At stake are areas managed by the Bureau of Land Management (BLM), National Forests and Federal Wildlife Refuges, which contribute to an estimated $646bn each year in economic stimulus from recreation on public lands and 6.1m jobs. Transferring these lands to the states, critics fear, could decimate those numbers by eliminating mixed-use requirements, limiting public access and turning over large portions for energy or property development.

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The beauty industry now has its own green 'seal of approval'

Mon, 30 Nov 2015 14:00:15 GMT2015-11-30T14:00:15Z

Environmental Working Group has launched EWG Verified, a label that will help consumers spot products that meet stringent ingredient and transparency requirements

It may soon be easier for shoppers to find beauty products without toxic chemicals. The Environmental Working Group nonprofit launched a new label this month called EWG Verified, which certifies personal care products as free from chemicals of concern.

The program is an extension of the group’s work with the Skin Deep database, which for more than a decade now has given tens of millions of visitors information on the chemical contents and relative safety of their favorite cosmetics and shampoos.

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Amid California’s historic drought, ancient sequoias show signs of stress

Sat, 05 Sep 2015 12:00:00 GMT2015-09-05T12:00:00Z

California’s giant trees are showing unprecedented die-back, and land managers who are already battling drought, warming and fire are racing to save them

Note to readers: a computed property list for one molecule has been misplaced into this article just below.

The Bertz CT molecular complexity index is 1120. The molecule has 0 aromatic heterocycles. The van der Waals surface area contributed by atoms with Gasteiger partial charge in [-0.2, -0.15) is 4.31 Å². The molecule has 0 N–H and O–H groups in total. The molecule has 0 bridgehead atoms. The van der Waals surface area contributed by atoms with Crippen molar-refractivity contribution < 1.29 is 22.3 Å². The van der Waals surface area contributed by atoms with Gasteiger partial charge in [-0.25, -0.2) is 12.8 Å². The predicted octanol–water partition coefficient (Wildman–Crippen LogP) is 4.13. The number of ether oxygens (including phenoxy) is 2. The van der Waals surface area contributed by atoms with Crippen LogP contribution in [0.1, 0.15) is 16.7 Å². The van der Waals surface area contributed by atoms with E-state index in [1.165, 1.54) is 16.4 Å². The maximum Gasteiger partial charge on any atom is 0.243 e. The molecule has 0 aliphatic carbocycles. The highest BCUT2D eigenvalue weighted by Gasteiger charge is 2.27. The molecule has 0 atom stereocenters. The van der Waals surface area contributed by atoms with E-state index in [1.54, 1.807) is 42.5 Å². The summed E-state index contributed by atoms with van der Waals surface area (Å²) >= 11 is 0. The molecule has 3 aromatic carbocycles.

Last September, US Geological Survey ecologist Nate Stephenson hiked into Sequoia National Park’s Giant Forest to look for dying seedlings. California was suffering through its third year of severe drought, and trees were dying in the park in greater numbers than usual. The roadside leading up to Giant Forest was pincushioned with trees faded brown – dead oaks, sugar pine, fir, incense cedar. But the forest’s namesake trees, which are among the world’s oldest and largest, were faring better. They’re tough – they have to be to live for thousands of years – and tend to grow in the wettest parts of the landscape.

Related: World view: free climbing a giant redwood, Eureka, northern California, US

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Will China's children solve its crippling water shortage problem?

Wed, 22 Mar 2017 10:35:00 GMT2017-03-22T10:35:00Z

China is home to 21% of the world’s population but just 7% of its freshwater. One NGO teaches young people to make tackling water scarcity a priority

In Beijing’s Tongzhou Number Six school, around 100 impeccably-behaved middle school students are being lectured about water.

The visiting teacher tells them that, among other things, they should take shorter showers, buy less clothes, eat less meat and drink tea rather than coffee, to help alleviate China’s water scarcity problems.

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How a student's death highlighted our reliance on companies for health advice

Sun, 12 Jun 2016 07:00:17 GMT2016-06-12T07:00:17Z

The death of Wei Zei, a student seeking cancer cures online, raises questions about the responsibility of tech companies for the health data they provide

China’s equivalent of Google is under fire. Search engine Baidu has been criticised following the death of 21-year-old student Wei Zai, who used the search engine to research esoteric treatments for his cancer.